The Tree Structure¶
In addition to the concept of
AlgoStacks, a tree structure lies
at the heart of the framework. It allows you to mix and match securities and strategies in order to express
your sophisticated trading ideas. Here is a very simple diagram to help explain this concept:
This diagram represents the strategy we tested in the overview example. A simple
with two children that happen to be
securities. However, children nodes don’t have to be
securities. They can also be strategies. This concept is very powerful as it
allows you to combine strategies together and allocate capital dynamically
between different strategies as time progresses using sophisticated allocation
logic. This is similar to what hedge funds do - they have a portfolio of strategies and dynamically allocate capital
according to a set of rules.
For example, say we didn’t mind having a passive bond allocation (AGG in the above graph), but we wanted to swap out the equity portion (SPY) for something a little more sophisticated. In this case, we will swap out the SPY node for another strategy. This strategy could be a momentum strategy that attempts to pick the best performing ETF every month (to keep it simple, let’s say it picks either the SPY or the EEM based on total return over the past 3 months).
Here is the updated graph:
This approach allows you to build complex systems even though all of the building blocks may be relatively simple. Hopefully you can see how powerful this can be when designing and testing quantitative strategies.
Oh and here’s the code for the second example - not much more complex:
import bt # create the momentum strategy - we will specify the children (3rd argument) # to limit the universe the strategy can choose from mom_s = bt.Strategy('mom_s', [bt.algos.RunMonthly(), bt.algos.SelectAll(), bt.algos.SelectMomentum(1), bt.algos.WeighEqually(), bt.algos.Rebalance()], ['spy', 'eem']) # create the parent strategy - this is the top-most node in the tree # Once again, we are also specifying the children. In this case, one of the # children is a Security and the other is a Strategy. parent = bt.Strategy('parent', [bt.algos.RunMonthly(), bt.algos.SelectAll(), bt.algos.WeighEqually(), bt.algos.Rebalance()], [mom_s, 'agg']) # create the backtest and run it t = bt.Backtest(parent, data) r = bt.run(t)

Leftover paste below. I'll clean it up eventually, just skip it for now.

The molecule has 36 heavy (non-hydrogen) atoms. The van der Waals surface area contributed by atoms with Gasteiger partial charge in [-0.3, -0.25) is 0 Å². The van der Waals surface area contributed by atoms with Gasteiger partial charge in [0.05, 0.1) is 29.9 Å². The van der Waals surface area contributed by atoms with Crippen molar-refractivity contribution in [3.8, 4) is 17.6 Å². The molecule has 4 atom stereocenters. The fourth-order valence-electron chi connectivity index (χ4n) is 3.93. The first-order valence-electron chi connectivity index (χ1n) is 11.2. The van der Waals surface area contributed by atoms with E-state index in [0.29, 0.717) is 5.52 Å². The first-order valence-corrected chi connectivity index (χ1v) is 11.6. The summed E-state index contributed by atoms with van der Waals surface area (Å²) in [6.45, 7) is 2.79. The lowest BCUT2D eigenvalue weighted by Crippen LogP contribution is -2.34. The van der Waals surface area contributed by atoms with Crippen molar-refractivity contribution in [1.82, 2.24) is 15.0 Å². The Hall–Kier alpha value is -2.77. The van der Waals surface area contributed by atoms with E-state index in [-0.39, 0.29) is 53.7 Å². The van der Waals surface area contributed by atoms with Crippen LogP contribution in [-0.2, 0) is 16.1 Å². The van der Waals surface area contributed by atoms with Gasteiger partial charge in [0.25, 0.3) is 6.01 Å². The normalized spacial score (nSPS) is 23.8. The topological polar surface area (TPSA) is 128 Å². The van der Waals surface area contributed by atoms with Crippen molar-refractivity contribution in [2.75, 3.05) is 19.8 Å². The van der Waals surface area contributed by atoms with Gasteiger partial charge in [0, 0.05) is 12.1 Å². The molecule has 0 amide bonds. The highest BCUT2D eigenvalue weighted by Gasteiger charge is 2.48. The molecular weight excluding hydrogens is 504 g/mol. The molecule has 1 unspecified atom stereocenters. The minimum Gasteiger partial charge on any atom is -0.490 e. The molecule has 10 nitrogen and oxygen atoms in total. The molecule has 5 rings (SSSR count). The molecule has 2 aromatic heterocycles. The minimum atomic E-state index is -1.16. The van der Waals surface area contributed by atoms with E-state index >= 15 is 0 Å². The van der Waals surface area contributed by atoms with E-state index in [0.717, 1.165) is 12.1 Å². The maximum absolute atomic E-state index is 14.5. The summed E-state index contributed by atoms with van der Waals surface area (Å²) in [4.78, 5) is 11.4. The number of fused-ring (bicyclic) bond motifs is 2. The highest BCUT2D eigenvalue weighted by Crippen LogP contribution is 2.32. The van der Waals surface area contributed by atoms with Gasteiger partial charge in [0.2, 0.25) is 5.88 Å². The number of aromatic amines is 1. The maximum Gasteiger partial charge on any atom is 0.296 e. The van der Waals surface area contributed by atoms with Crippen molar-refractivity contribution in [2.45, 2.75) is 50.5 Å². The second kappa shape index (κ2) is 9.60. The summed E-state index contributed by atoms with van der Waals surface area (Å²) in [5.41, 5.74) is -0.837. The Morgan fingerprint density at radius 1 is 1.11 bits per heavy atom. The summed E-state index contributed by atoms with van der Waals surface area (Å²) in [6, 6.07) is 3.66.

For even more sophisticated strategies, sub-strategies can be dynamically created by constructing them with the appropriate parent argument. The code below is equivalent to the example above, but knowledge of the sub-strategy is not needed at construction time of the parent:
# create the parent strategy first - this is the top-most node in the tree # To start, there is only one child, which is a Security parent = bt.Strategy('parent', [bt.algos.RunMonthly(), bt.algos.SelectAll(), bt.algos.WeighEqually(), bt.algos.Rebalance()], ['agg']) # Create the momentum strategy dynamically - we will specify the children # (3rd argument) to limit the universe the strategy can choose from mom_s = bt.Strategy('mom_s', [bt.algos.RunMonthly(), bt.algos.SelectAll(), bt.algos.SelectMomentum(1), bt.algos.WeighEqually(), bt.algos.Rebalance()], ['spy', 'eem'], parent = parent) # create the backtest and run it t = bt.Backtest(parent, data) r = bt.run(t)
While this seems like a trivial example, it enables algos to create sub-strategies on-the-fly (based on market conditions/triggers) and register them to the target. Each of these sub-strategies will have its own algos and performance measurement.
The base class for nodes in the tree is
Node, and these
can be either of type
Each node offers an interface to the current values of many quantities of interest (price, value, weight, etc), which is useful for building Algos. Furthermore, they also offer an interface to the history of these quantities, which is useful for building path-dependent algos as well as for drilling into the strategy behavior after the backtest has run.
For more information, see the APIs for
- There are two main sub-types of
FixedIncomeStrategy: Notional weighted strategy based on
- There are also two main sub-types of
Security: Standard security. If used within a
FixedIncomeStrategy, its notional weight is equal to market value. i.e. common stock.
CouponPayingSecurity: A security that pays regular or irregular cashflows, and can have (asymmetric) holding costs. i.e. a corporate bond with funding and repo costs, or an unfunded swap.
there are additional security types that are helpful due to the different
treatment of their notional weight in the portfolio. These have no effect in a standard
Securityfor which position (rather than market value) will be used as the notional weight, i.e. a zero-coupon bond.
Securityfor which the notional weight is zero, i.e. an ETF hedge in a bond strategy.
CouponPayingSecurityfor which the notional weight is zero, i.e. a rates swap hedge in a CDS strategy.
As in the examples, a list of strings can be passed to the strategy constructors,
which will be automatically converted to instances of
when needed. For more fine-grained control over which security types are used
(or over other arguments like the
`multiplier`), explicitly construct the
security nodes yourself before passing them to the strategy.